Just days after witnessing an incredible attack by a jaguar on a large yacare caiman, photographer Chris Brunskill has struck gold again. On September 29, he managed to photograph another of the great spotted cats taking down another formidable reptile: an anaconda.

This latest action went down in southern Brazil along the Cuiabá River, one of the drainages of the huge wetland complex called the Pantanal (which is also where Brunskill captured the jaguar/caiman sequence earlier in September). From a boat, Brunskill spied the jaguar prowling along the high riverbank, just moments before the spotted predator keyed into something in the grass. Brunskill watched as the cat reached out a paw ... and flushed out a yellow anaconda.

The snake writhed down the bank into the river shallows with the jaguar in hot pursuit. Brunskill – snapping pictures from just a few metres away in the boat – said the attack went on for about 90 seconds.

"The snake lunged at the jaguar several times during the confrontation and managed to bite it on the nose more than once before it was eventually subdued by the big cat with several ferocious bites to the mid-section," Brunskill wrote on Facebook.

Though outsized by their relative the green anaconda (the world's largest snake), yellow anacondas are plenty big, reaching lengths of 4.6 metres (15 feet), and good-sized individuals are capable of preying on animals as large as caimans, brocket deer, capybara and peccaries.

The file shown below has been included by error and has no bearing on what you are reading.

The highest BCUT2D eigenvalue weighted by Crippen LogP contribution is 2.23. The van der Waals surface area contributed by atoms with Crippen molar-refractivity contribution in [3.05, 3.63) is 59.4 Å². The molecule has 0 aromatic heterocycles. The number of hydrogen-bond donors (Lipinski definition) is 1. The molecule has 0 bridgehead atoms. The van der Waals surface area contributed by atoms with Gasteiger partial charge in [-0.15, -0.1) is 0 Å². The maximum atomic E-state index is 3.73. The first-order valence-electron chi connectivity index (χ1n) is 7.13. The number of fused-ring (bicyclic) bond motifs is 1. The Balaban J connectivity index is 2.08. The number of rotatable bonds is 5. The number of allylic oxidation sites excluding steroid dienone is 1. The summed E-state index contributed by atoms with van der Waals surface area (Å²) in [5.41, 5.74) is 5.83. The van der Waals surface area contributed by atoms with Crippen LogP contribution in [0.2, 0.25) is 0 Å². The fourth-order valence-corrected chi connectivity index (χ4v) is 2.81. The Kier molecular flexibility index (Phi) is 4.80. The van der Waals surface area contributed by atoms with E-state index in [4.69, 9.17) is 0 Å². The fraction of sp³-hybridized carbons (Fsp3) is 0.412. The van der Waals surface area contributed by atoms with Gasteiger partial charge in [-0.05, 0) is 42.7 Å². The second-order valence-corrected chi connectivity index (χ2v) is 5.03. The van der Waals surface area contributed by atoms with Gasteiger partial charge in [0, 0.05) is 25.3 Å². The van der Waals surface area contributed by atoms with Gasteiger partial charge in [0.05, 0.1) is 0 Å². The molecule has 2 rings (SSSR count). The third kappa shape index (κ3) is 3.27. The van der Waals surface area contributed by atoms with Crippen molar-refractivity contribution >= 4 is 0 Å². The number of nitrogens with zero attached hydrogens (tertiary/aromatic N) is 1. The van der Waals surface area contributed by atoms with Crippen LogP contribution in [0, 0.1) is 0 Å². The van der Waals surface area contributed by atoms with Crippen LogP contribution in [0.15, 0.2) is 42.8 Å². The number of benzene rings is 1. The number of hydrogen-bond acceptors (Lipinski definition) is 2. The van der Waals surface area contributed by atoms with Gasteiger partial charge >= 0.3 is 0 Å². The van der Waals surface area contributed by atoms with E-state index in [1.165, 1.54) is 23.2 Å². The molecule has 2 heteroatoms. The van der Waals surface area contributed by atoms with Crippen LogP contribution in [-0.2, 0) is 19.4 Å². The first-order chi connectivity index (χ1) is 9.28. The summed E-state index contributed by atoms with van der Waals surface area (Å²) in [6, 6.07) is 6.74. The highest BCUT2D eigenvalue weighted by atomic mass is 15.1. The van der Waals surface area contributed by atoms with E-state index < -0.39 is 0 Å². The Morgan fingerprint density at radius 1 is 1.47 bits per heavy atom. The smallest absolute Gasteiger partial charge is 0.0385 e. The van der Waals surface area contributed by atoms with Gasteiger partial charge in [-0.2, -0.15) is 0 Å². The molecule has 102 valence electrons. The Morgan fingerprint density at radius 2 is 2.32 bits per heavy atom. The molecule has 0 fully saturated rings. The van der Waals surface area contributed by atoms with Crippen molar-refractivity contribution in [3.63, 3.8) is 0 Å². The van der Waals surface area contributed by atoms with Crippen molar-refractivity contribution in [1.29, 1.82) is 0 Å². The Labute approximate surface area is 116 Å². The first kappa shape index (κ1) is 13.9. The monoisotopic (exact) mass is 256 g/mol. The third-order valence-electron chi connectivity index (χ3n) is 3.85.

Pantanal jaguars have been previously documented preying on anacondas, though bigger mammals like capybara, cattle, feral pigs, peccaries or giant anteaters (and caimans, of course) are more typical fare. Boasting superlatively strong jaws, heavy fangs and plenty of predatory facility in the water, jaguars are perhaps the big cats most disposed to chowing on reptiles. They can crush through the shells of freshwater turtles like it's no big deal, and their trademark killing bite – delivered to the back of the neck or the skull – allows them to subdue potentially dangerous crocodilians and snakes with efficiency. Coastal jaguars have even been recorded killing nesting sea turtles (of a variety of species), hauling their huge marine quarry into beachside jungle and gnawing out the heads, necks and flippers.

The anaconda hunt Brunskill lucked upon is probably representative of how jaguars happen to occasionally catch the large snakes: an opportunistic encounter as the cats scout along riversides and marsh edges and wade through shallow waters.

But do the dining tables ever turn? Though it's the sort of thing you hear about in the annals of South American wilderness myth, even full-size green anacondas probably don't make lunches of jaguars with any regularity. That said, these huge boas may try after large cats if circumstances permit. In 2015, biologists studying pumas in the Rio Tietê basin of southeastern Brazil discovered one radio-collared cat – an adult female, 42 kilograms (93 pounds) – in the stomach of a 4.2-metre (14-foot) green anaconda. It appeared to have been a hard-fought meal: the snake, which died shortly after researchers tracked down the signal from the swallowed transmitter, had apparently suffered a fair amount of injury from the puma in the process of eating it.

Fresh off the coup of his caiman sequence, Brunskill seemed all the more amazed by the jaguar/anaconda spectacle along the Cuiabá. "This is by far the rarest of rare events in the life of the jaguar," he wrote, "and I know of several people who have spent 20 or more years on the river and not had the good fortune to see what I saw last week."

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Top header image: Tuomo Lindfors/Flickr